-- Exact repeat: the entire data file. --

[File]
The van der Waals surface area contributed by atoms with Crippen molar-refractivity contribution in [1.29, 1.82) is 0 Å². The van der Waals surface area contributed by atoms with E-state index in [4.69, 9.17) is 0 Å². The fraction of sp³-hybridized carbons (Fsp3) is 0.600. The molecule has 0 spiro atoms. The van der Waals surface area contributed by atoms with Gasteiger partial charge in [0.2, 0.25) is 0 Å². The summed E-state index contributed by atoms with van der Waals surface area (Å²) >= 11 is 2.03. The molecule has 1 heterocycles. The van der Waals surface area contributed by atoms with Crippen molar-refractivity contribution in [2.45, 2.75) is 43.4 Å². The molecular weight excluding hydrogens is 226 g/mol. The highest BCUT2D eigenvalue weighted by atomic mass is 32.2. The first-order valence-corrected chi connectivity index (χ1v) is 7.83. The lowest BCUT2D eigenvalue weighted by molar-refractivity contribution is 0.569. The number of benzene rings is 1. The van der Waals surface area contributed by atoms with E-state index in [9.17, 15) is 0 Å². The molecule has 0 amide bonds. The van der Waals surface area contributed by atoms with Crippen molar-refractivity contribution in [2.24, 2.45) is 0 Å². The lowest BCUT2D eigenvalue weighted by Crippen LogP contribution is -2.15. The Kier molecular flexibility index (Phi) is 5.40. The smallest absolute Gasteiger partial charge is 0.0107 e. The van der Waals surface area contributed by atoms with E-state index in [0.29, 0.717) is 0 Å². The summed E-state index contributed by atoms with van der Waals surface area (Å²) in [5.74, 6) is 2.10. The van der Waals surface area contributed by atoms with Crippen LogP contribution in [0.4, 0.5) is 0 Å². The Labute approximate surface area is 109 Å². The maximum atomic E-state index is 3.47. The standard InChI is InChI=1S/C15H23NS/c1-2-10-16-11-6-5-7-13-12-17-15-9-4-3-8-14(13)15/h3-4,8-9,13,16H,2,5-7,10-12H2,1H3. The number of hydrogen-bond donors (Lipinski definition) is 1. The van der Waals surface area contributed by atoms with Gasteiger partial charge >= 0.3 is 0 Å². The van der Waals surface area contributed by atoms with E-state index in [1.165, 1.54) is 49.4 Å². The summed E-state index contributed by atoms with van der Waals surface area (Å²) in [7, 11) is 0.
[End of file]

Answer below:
The van der Waals surface area contributed by atoms with Crippen molar-refractivity contribution in [1.29, 1.82) is 0 Å². The van der Waals surface area contributed by atoms with E-state index in [4.69, 9.17) is 0 Å². The fraction of sp³-hybridized carbons (Fsp3) is 0.600. The molecule has 0 spiro atoms. The van der Waals surface area contributed by atoms with Gasteiger partial charge in [0.2, 0.25) is 0 Å². The summed E-state index contributed by atoms with van der Waals surface area (Å²) >= 11 is 2.03. The molecule has 1 heterocycles. The van der Waals surface area contributed by atoms with Crippen molar-refractivity contribution in [2.45, 2.75) is 43.4 Å². The molecular weight excluding hydrogens is 226 g/mol. The highest BCUT2D eigenvalue weighted by atomic mass is 32.2. The first-order valence-corrected chi connectivity index (χ1v) is 7.83. The lowest BCUT2D eigenvalue weighted by molar-refractivity contribution is 0.569. The number of benzene rings is 1. The van der Waals surface area contributed by atoms with E-state index in [9.17, 15) is 0 Å². The molecule has 0 amide bonds. The van der Waals surface area contributed by atoms with Crippen molar-refractivity contribution in [2.24, 2.45) is 0 Å². The lowest BCUT2D eigenvalue weighted by Crippen LogP contribution is -2.15. The Kier molecular flexibility index (Phi) is 5.40. The smallest absolute Gasteiger partial charge is 0.0107 e. The van der Waals surface area contributed by atoms with E-state index in [0.29, 0.717) is 0 Å². The summed E-state index contributed by atoms with van der Waals surface area (Å²) in [5.74, 6) is 2.10. The van der Waals surface area contributed by atoms with Crippen LogP contribution in [0.4, 0.5) is 0 Å². The Labute approximate surface area is 109 Å². The maximum atomic E-state index is 3.47. The standard InChI is InChI=1S/C15H23NS/c1-2-10-16-11-6-5-7-13-12-17-15-9-4-3-8-14(13)15/h3-4,8-9,13,16H,2,5-7,10-12H2,1H3. The number of hydrogen-bond donors (Lipinski definition) is 1. The van der Waals surface area contributed by atoms with Gasteiger partial charge >= 0.3 is 0 Å². The van der Waals surface area contributed by atoms with E-state index in [1.165, 1.54) is 49.4 Å². The summed E-state index contributed by atoms with van der Waals surface area (Å²) in [7, 11) is 0.